A recent Angus Reid Institute survey of Canadians’ approval (or disapproval) of their provincial governments’ performances was full of surprises while bereft of optimism.

Angus Reid maintains a Government Performance Index for each province calculated from the average number of residents saying the government has done a good or great job on 13 issues including inflation, health care, climate change, the economy, education and energy policy.

The first surprise, perhaps, was how approval has fallen over the pandemic years. In 2019 the average approached 50 percent with some provinces (BC, Alberta, Saskatchewan and Quebec) scoring well above. This year the average was 30 percent with none reaching a majority. There appears to be overwhelming dissatisfaction with the handling of key issues.

The highest approval was for Saskatchewan’s government and that was only 43 percent. The province did well on some issues, with 60 percent for its handling of the economy and 61 percent for its energy policy.

The biggest surprise for me was that my government’s approval rating was second highest. The election of Danielle Smith actually seems to have given the Alberta government a boost, even though her personal rating is much lower than Jason Kenney’s was early in his term.

At the bottom of the list—no surprise here—Manitoba and Ontario tied with only 21 percent approval.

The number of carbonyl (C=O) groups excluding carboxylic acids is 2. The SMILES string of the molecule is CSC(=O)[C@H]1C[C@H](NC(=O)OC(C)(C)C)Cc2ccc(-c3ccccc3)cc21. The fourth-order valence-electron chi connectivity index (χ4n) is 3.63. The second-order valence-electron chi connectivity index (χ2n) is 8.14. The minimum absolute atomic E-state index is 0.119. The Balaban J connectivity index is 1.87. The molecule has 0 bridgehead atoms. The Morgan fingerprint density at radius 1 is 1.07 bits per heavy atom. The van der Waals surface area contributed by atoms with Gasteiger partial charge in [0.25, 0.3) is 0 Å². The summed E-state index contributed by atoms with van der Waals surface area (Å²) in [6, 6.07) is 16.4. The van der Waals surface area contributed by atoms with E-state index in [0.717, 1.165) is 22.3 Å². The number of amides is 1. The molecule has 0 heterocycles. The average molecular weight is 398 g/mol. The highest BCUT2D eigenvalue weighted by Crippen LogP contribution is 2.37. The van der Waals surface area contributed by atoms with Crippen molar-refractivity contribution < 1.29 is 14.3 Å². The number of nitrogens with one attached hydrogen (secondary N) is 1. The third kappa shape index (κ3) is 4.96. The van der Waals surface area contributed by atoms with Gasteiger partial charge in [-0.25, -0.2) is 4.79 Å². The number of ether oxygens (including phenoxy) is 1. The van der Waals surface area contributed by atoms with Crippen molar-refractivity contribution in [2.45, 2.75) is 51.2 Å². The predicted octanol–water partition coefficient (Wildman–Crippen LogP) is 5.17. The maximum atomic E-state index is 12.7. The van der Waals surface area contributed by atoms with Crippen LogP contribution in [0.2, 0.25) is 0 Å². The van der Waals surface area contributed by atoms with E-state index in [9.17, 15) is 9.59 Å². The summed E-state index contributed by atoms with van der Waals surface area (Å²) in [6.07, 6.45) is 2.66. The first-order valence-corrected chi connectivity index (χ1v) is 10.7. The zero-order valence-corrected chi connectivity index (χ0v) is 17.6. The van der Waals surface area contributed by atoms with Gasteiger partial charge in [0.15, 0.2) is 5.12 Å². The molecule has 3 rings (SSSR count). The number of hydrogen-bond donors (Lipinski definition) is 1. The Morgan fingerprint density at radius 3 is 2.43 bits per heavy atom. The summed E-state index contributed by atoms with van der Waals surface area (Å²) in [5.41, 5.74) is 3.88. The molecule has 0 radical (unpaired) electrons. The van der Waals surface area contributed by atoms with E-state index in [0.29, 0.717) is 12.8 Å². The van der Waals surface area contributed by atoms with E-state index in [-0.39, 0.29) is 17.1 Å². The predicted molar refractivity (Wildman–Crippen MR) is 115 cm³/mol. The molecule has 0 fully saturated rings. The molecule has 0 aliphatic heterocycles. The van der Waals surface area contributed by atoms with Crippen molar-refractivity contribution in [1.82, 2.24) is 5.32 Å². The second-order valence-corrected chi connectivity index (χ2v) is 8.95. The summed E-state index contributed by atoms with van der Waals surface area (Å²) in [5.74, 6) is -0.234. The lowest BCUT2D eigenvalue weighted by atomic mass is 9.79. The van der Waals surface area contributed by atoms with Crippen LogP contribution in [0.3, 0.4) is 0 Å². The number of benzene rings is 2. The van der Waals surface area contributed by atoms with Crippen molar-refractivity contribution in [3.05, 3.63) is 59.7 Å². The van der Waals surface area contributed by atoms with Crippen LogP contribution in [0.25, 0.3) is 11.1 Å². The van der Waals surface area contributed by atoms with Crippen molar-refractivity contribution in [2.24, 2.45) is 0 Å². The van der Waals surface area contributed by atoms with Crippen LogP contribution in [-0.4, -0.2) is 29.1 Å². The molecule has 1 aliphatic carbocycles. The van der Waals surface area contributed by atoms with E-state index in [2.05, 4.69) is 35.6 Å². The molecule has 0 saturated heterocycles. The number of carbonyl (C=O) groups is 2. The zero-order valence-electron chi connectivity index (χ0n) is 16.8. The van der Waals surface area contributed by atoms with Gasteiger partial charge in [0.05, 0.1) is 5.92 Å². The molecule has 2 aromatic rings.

The two top issues across the board were health care and the cost of living, with housing affordability running third in most provinces. Given these as the top issues, it isn’t hard to understand the discontent.

Interestingly, this discontent doesn’t necessarily reflect voter intentions. For example, even though Ontario’s government ranked at the bottom in approval, the PCs are still the most popular party. The BC government’s approval rating is only 27 percent (fourth lowest and lowest in a decade) yet the NDP have a commanding lead in voter intentions.

These seeming contradictions suggests a lack of trust that any party is able and willing to improve health care or bring down the cost of living. Or solve the housing crisis. No province gets more than a paltry 38 percent approval for its handling of health care or the cost-of-living. In yet another surprise, Alberta leads both categories.

Overall the picture is not one of citizen trust in the political class. Three years of Covid and its revelations about gaps in our health care combined with a round of inflation seem to have left a legacy of political pessimism.

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